Teenage resistance

Teenage resistance

Credit: Storyhaus Media

Knoxville/Tennessee filmmaker Douglas McDaniel was at EFM DocSalon 2020 to raise finance on a number of projects, including Löttken: Rising Nationalism Then and Now about a woman who, as a 15-year-old girl, acted as a courier for the German Resistance during WW2.

 

The film concerns writer Charlotte Hugues Self and presents “the Hitler years seen through the eyes of a child,” says McDaniel. Charlotte’s mother was a divorced doctor who took in Jews and gypsies, before arranging for their transportation into Austria. Charlotte played a key role in the operation as courier, travelling by train to help effect their liberation every couple of months. 

 

Based on the writings of Charlotte, the film is also “a concern on the rise of fascism and nationalism today,” stresses McDaniel. “This is not a Holocaust documentary – it is about the fact that there were good Germans who watched the rise of the Nazi party in the 1930s. As we say in the South, this is about the rising temperature of the pot – the frogs are boiling and nobody realises. And [in her writing] Charlotte saw parallels to today in the rise of nationalism, not just in the US but around the world.”

 

McDaniel has completed a 15-minute short and is looking to raise $40,000 to make a 60-80 minute feature. “We have enough [archive] for a feature, including lots of family footage of people who hated what Charlotte and her mother were doing, so we have a huge archival task ahead of us,” continues McDaniel. “And we want to interview former Secretary of State Madeleine Albright who just wrote the book “Fascism: A Warning” to bring a lot more contemporary analysis of the sociology behind nationalism.”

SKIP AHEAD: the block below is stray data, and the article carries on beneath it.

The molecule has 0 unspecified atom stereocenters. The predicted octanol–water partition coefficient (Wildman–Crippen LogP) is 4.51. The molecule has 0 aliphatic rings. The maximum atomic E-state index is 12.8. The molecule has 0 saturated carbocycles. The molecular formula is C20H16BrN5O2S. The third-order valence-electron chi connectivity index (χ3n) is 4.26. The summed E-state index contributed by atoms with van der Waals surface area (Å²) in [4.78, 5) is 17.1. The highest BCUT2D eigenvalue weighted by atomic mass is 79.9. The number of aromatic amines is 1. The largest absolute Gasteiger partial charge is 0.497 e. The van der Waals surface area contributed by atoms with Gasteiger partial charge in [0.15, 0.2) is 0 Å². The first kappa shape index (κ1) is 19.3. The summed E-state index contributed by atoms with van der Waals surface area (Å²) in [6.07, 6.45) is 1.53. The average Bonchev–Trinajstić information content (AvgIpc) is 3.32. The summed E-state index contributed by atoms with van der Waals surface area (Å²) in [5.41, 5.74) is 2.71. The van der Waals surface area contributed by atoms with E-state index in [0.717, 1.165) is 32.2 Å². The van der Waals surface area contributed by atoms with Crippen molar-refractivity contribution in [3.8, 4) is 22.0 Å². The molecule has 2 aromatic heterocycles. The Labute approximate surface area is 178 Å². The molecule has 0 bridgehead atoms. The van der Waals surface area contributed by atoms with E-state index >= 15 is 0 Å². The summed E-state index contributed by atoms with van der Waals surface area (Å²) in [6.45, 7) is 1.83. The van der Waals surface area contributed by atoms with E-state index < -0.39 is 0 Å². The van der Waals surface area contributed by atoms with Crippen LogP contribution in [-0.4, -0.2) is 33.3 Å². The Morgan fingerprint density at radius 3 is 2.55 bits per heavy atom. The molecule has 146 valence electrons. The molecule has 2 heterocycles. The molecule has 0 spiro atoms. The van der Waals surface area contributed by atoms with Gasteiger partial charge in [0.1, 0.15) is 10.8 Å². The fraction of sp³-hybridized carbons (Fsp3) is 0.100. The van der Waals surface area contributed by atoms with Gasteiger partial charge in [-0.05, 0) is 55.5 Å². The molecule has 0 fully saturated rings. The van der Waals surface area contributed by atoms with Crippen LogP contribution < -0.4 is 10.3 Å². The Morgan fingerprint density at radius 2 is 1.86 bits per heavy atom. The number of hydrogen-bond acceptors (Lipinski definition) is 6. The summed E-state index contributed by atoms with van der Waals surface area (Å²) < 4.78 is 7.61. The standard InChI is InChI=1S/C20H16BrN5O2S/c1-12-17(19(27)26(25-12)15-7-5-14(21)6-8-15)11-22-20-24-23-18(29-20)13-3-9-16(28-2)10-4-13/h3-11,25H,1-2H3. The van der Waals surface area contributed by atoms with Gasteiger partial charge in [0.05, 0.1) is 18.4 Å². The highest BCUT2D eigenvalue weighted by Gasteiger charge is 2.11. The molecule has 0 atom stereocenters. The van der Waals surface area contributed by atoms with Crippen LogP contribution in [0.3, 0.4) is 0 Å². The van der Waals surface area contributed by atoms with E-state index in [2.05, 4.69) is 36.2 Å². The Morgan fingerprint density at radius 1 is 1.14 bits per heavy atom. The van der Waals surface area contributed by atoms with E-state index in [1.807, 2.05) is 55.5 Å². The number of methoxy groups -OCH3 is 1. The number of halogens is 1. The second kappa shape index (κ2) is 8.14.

Of interest to European music and LGBT doc audiences will be Songs in the Key of H, about Judybats lead singer Jeff Heiskell, contemporary of REM and The Violent Femmes. After being nationally outed in 1994 within the Advocate magazine, “Heiskell turned his back on a machine that sought to relegate his identity to that of an American gay cliché,” McDaniel says.

 

“So he really started creating his songs in the key of H, which we know doesn’t exist – but his last name his Heiskell! What we like to say is that he has created his own genre of Appalachian Hillbilly glamrock, so it’s like southern David Bowie in a post-modern context.”

 

The feature-length doc is in production, with $60,000 needed to finish the film to cover such as music licensing and remastering music videos.

 

“What a lot of people don’t realise, when you think of the US and gay culture, you’re mind immediately goes to San Francisco, but the hills of Appalachia were a lot more tolerant of gay culture earlier on,” says McDaniel. “It was a much more accepting [place] than people realised, and I think that message needs to resonate as it goes against the stereotype of the southern US.”